So, more debate about the famous shirt of Wales 10 will follow to the new year – not something that Gatland wanted, but knew it would happen.

Williams adds a second attempt to get Wales under control

Gatland is going

Gatland leaves Wales after the 2019 World Cup and wants to finish its successful 12-year tenure at a higher level.

The New Zealander showed remarkable courage and dignity for the autumn campaign by returning to his native country for his father's funeral before returning to take the lead just before the match in Scotland.

Family first is the message in the camp in Wales and it could become a very successful family in the coming year if everything goes according to plan.

The Six Nations campaign starts with outings against France and Italy, and successes in Paris and Rome are equal to the longest winning streak of 11 of Wales.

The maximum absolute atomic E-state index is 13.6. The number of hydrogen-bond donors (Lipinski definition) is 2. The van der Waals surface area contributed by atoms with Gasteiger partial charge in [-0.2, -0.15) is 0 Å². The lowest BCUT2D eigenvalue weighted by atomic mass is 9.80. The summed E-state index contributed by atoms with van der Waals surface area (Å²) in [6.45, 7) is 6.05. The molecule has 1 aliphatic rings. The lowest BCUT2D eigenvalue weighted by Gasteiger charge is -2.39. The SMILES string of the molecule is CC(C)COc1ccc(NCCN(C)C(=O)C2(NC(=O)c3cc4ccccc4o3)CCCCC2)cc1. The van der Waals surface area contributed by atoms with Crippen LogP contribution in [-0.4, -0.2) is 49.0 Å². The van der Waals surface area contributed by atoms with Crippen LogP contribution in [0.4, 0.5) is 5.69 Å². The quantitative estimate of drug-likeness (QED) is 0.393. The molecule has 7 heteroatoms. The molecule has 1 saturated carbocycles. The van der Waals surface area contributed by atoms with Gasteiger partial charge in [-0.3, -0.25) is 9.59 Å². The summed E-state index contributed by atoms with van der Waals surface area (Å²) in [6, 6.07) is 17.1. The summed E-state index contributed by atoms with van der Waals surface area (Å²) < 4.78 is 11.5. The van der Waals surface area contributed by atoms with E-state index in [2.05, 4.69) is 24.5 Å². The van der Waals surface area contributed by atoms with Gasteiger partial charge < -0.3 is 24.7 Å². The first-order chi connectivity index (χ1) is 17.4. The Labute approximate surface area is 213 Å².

That record could be defeated by a win over England in Cardiff in February, before Wales travels to Scotland and then visits Ireland Cardiff in the last weekend of the tournament.

Warren Gatland coached the British and Irish lions to win a test series in 2013 in Australia and moved to New Zealand four years later.

Pre-tournament friendly matches against England and Ireland follow in August before the World Cup starts in September, with Wales across Australia, Fiji, Georgia and Uruguay in their pool.

Gatland will have his Wales squadron four months before the tournament and has shown that he has flourished when it's time to prepare for his party.

It will be his third worldwide tournament with quarter final and semi-final places already on his Wales CV. Can he go one or even two steps further?

Gatland and Wales will dare to dream. If that happens, they will certainly not be under the radar.